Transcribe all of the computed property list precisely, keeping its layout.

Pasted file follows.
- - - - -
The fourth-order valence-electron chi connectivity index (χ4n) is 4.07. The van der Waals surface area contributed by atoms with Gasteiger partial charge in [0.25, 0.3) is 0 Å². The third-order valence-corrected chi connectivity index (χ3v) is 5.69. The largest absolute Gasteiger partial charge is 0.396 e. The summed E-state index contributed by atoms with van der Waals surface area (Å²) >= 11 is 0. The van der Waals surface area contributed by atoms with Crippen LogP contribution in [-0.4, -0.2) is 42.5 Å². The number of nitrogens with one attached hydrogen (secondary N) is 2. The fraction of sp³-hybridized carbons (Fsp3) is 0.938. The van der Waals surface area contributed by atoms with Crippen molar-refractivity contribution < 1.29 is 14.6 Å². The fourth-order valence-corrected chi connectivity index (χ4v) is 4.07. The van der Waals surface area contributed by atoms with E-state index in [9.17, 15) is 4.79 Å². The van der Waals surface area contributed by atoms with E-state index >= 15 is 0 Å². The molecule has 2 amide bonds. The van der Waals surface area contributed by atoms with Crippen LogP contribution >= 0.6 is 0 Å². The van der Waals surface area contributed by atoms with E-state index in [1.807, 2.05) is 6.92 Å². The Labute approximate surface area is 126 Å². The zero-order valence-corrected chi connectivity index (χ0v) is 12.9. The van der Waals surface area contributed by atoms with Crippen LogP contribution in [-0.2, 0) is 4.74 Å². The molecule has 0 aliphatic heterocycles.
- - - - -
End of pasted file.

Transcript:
The fourth-order valence-electron chi connectivity index (χ4n) is 4.07. The van der Waals surface area contributed by atoms with Gasteiger partial charge in [0.25, 0.3) is 0 Å². The third-order valence-corrected chi connectivity index (χ3v) is 5.69. The largest absolute Gasteiger partial charge is 0.396 e. The summed E-state index contributed by atoms with van der Waals surface area (Å²) >= 11 is 0. The van der Waals surface area contributed by atoms with Crippen LogP contribution in [-0.4, -0.2) is 42.5 Å². The number of nitrogens with one attached hydrogen (secondary N) is 2. The fraction of sp³-hybridized carbons (Fsp3) is 0.938. The van der Waals surface area contributed by atoms with Crippen molar-refractivity contribution < 1.29 is 14.6 Å². The fourth-order valence-corrected chi connectivity index (χ4v) is 4.07. The van der Waals surface area contributed by atoms with E-state index in [9.17, 15) is 4.79 Å². The van der Waals surface area contributed by atoms with E-state index >= 15 is 0 Å². The molecule has 2 amide bonds. The van der Waals surface area contributed by atoms with Crippen LogP contribution >= 0.6 is 0 Å². The van der Waals surface area contributed by atoms with E-state index in [1.807, 2.05) is 6.92 Å². The Labute approximate surface area is 126 Å². The zero-order valence-corrected chi connectivity index (χ0v) is 12.9. The van der Waals surface area contributed by atoms with Crippen LogP contribution in [-0.2, 0) is 4.74 Å². The molecule has 0 aliphatic heterocycles.